“A Voice From the Past” by Alec Wilkinson, The New Yorker, 5/19/2014
Many archived recordings of early speeches and music are deteriorating, not only those from recording studios, but those of chants and songs recorded in the field of aboriginal tribes now gone. The hard wax and aluminum disks have become so fragile that the tiny pressure of the stylus could destroy them forever. Some are already cracked or broken. An experimental physicist, Carl Haber, a member of the group that discovered the Higgs boson, has designed a camera that digitally photographs the groves and wrote computer software that analyzes them and reproduces the sound. It can put broken segments back in the proper order and eliminate the pop of a crack. This “optical metrology” is similar to techniques he developed for the CERN detectors of atomic particles.
The photography and analysis has to be done in three dimensions. The groves in the old 78 rpm records we knew wiggled side-to-side, as we could see, but the groves in the Edison cylinders primarily moved up-and-down. Still, all dimensions have to be analyzed in each type of recording to get the true fidelity.
The oldest music recovered is from a French proofreader of medical texts, Edouard-Leon Scott, who recorded himself singing a folk song in 1860, well before Edison. He recorded it as a line on soot-covered paper scratched in by a moving pig bristle, but had no way to reproduce it. That was not his goal. He expected people would learn to read the vibration patterns well enough to interpret the sound in their minds, much as we read the printed text of a speech. In most of his recordings, Scott is simply speaking, very slowly and precisely, trying to get the clearest visual record possible.
Sitting here at my desk, I cannot recall the sound of my parent’s voices who died about twenty years ago, but they are only a few clicks away on my computer. When they moved to a Florida retirement home in the 1970s, my mother bought a small tape recorder and mailed us a 3-inch reel of tape about every two weeks. This was before tape cassettes were developed. I had a conventional tape recorder that could use those small reels, so after we received one, we would record our news on it and send it back. The system worked well. Long distance phone calls were expensive, and my mother liked to re-listen to her grandchildren’s voices. We exchanged these tapes for many years.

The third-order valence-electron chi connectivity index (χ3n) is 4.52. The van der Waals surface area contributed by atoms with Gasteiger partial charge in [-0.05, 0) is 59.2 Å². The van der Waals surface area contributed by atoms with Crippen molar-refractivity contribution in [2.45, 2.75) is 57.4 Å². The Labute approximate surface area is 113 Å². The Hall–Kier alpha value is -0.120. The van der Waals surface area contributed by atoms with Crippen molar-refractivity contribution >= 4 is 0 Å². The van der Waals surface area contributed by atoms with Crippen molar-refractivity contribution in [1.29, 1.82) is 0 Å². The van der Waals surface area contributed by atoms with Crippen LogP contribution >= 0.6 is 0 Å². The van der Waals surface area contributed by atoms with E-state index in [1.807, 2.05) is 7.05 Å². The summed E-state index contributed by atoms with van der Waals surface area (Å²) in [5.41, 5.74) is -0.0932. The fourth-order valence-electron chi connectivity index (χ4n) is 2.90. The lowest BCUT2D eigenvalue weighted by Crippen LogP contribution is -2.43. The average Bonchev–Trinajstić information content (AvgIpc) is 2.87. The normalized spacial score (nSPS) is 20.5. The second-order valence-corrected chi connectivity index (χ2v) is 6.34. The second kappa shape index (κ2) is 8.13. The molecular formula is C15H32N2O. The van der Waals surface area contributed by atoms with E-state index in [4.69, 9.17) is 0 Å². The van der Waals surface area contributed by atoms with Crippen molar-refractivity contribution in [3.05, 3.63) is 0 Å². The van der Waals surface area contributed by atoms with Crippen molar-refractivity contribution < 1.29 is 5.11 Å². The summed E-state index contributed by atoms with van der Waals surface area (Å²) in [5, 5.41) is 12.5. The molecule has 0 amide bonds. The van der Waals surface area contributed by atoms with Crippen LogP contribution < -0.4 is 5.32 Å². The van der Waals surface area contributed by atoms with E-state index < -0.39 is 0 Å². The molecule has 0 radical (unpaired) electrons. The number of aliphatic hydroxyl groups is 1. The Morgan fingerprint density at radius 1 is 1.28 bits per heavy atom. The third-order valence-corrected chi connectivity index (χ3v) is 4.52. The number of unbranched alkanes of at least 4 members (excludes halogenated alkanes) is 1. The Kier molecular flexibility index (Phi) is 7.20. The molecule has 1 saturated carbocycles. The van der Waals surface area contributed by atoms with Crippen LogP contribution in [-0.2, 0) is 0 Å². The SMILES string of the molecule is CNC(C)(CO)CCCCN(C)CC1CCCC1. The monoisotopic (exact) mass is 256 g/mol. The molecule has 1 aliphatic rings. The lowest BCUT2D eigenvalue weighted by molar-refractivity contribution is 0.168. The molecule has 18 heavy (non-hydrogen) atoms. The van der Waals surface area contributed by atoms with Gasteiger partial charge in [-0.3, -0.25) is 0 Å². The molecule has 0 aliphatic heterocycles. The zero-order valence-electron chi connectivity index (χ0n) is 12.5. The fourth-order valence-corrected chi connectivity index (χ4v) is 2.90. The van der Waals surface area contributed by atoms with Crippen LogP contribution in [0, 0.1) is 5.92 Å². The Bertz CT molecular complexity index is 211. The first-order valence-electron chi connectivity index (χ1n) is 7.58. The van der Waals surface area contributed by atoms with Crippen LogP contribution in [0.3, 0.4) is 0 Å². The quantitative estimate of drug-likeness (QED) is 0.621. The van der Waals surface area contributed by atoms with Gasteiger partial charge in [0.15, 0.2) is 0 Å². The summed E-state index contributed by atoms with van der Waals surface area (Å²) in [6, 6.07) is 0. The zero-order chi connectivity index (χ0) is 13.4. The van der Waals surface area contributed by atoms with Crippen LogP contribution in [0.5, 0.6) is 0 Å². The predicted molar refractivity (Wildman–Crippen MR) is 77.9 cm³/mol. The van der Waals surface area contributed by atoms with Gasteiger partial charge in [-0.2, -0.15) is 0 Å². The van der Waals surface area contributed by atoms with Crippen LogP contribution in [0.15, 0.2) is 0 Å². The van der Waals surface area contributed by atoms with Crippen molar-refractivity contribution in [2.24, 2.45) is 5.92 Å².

When she died, I found several of the reels in the back of a drawer, still with their recorded messages. I am puzzled why the tapes have their voices and not ours, but I suspect she picked up them up when they came north for the summer to stay with my grandfather in East Lansdowne. She sent more than I returned, and these were the extra reels she retrieved from me.
My tape recorder was long gone by the time she died, but I managed to get her’s to work by replacing broken and stretched belts inside with O-rings from a hardware store. I then digitally recorded the sounds onto my computer. My parent’s voices on the recordings are instantly recognizable, and the years melt away as I listen to them. They talk about mundane daily activities—bridge night, exercise classes, and my father’s fishing—but the subject does not matter. Only the tone of their voices are important, and I am thrilled to have them.
My aunt worked at RCA in Camden, NJ, home of the original Victrola Talking Machine Company, and she had a 78 rpm shellac record with a handwritten paper label made at someone’s office retirement party, probably in the 1940s. Just as on our tapes, the people start out fairly well-organized and purposeful, then deteriorate as they ran out of things to say but still felt the need to fill the remaining time. The microphone would be suddenly handed to some unsuspecting participant who would mumble some congratulatory message and hand it off to the next unprepared participant.
“Any more words, Joe?”
“Uh, no. Guess not. How ’bout you, Sally.”
“Let me think. Noooo.”
Finally, someone mercifully ended the torture with, “Well . . . I guess that’s about all!”
You can almost hear everyone’s sigh of relief.